As showed in Table I through II, an exceptionally low shrinkage stress was revealed from these new flowable compositions. Similar flowable pastes were also formulated by using TPH resin (999446 and available from DENTSPLY International) with the same filler loading and composition as a control. As expected a much higher shrinkage stress resulted, 3.6 MPa vs. 0.9-1.3 MPa. FIG. 1 shoes a comparison between the typical experimental flowable composites (LB6-109, 110, 111 and XJ5-196) and some of commercially available flowable materials, such as Dyractflow (DENTSPLY International), AdmiraFlow (VOCO, Germany), Flow It (Jeneric/Pentron, Inc.), EsthetXflow (DENTSPLY International), Revolution (KERR CORPORATION), and Tetric Flow (IVOCLAR VIVADENT, INC.). There is up to 60-80% (percent) stress reduction achieved by the experimental flowable composite as compared with EstheXflow and Dyractflow. In addition, the new flowable material still offers moderate mechanical strength, which is comparable to most flowable products (see also in FIG. 2). It is expected that the mechanical strength can be further improved by refining the filler compositions.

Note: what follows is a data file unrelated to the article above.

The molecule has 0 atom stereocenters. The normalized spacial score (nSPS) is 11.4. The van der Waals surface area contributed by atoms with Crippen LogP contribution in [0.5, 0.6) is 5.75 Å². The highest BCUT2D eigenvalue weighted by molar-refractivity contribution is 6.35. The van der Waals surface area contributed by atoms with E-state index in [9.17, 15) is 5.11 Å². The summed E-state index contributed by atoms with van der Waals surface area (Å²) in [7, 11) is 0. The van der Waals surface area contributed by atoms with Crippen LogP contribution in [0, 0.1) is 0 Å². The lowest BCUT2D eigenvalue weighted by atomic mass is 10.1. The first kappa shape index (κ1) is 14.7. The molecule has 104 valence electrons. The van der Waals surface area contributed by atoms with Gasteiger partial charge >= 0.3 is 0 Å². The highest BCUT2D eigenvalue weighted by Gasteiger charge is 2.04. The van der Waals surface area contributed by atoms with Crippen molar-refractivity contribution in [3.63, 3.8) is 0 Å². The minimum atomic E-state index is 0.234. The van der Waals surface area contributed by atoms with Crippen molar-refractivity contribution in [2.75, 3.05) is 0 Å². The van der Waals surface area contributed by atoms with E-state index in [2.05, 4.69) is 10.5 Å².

The low stress nature demonstrated by P&P resin and its composites is attributed to the unique curing kinetic as discussed above. PDC study further confirmed this unique, moderately slow polymerization rate as compared to TPH resin or its composite. TetricFlow also demonstrated a slow polymerization rate (under same curing condition) due to the presence of a stable radical compound. TetricFlow has a relatively lower stress than other commercially available flowable materials (3.3-4.6 MPa), but it still generates a much higher shrinkage stress (2.4-3.2 MPa) than the experimental flowable composites based on P&P resin (1.0-1.4 MPa).